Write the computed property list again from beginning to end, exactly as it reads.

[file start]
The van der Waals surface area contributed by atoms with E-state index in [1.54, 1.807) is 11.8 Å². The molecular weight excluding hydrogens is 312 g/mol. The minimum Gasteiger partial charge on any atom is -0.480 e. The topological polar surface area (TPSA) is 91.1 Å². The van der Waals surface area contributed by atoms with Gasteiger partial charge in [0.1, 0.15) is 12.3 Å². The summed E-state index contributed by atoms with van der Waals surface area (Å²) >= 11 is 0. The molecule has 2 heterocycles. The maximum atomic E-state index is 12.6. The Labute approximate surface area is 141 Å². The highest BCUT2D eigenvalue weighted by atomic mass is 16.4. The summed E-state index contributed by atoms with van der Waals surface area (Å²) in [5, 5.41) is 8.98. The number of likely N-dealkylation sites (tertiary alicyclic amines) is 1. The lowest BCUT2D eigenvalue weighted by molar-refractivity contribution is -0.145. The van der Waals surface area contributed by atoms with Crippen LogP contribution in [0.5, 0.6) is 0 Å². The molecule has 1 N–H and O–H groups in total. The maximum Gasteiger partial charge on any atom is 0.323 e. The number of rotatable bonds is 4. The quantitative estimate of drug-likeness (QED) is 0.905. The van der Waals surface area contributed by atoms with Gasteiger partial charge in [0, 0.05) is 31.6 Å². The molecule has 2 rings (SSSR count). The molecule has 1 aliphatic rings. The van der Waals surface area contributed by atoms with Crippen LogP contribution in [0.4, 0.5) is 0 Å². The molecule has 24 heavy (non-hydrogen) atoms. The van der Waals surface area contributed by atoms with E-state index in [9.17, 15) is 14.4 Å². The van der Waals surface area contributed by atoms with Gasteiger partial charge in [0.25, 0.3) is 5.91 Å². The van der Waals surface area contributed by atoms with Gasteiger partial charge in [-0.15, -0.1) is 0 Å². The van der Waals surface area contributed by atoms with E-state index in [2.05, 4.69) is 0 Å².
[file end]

The van der Waals surface area contributed by atoms with E-state index in [1.54, 1.807) is 11.8 Å². The molecular weight excluding hydrogens is 312 g/mol. The minimum Gasteiger partial charge on any atom is -0.480 e. The topological polar surface area (TPSA) is 91.1 Å². The van der Waals surface area contributed by atoms with Gasteiger partial charge in [0.1, 0.15) is 12.3 Å². The summed E-state index contributed by atoms with van der Waals surface area (Å²) >= 11 is 0. The molecule has 2 heterocycles. The maximum atomic E-state index is 12.6. The Labute approximate surface area is 141 Å². The highest BCUT2D eigenvalue weighted by atomic mass is 16.4. The summed E-state index contributed by atoms with van der Waals surface area (Å²) in [5, 5.41) is 8.98. The number of likely N-dealkylation sites (tertiary alicyclic amines) is 1. The lowest BCUT2D eigenvalue weighted by molar-refractivity contribution is -0.145. The van der Waals surface area contributed by atoms with Crippen LogP contribution in [0.5, 0.6) is 0 Å². The molecule has 1 N–H and O–H groups in total. The maximum Gasteiger partial charge on any atom is 0.323 e. The number of rotatable bonds is 4. The quantitative estimate of drug-likeness (QED) is 0.905. The van der Waals surface area contributed by atoms with Gasteiger partial charge in [0, 0.05) is 31.6 Å². The molecule has 2 rings (SSSR count). The molecule has 1 aliphatic rings. The van der Waals surface area contributed by atoms with Crippen LogP contribution in [0.4, 0.5) is 0 Å². The molecule has 24 heavy (non-hydrogen) atoms. The van der Waals surface area contributed by atoms with E-state index in [9.17, 15) is 14.4 Å². The van der Waals surface area contributed by atoms with Gasteiger partial charge in [0.25, 0.3) is 5.91 Å². The van der Waals surface area contributed by atoms with Gasteiger partial charge in [-0.15, -0.1) is 0 Å². The van der Waals surface area contributed by atoms with E-state index in [2.05, 4.69) is 0 Å².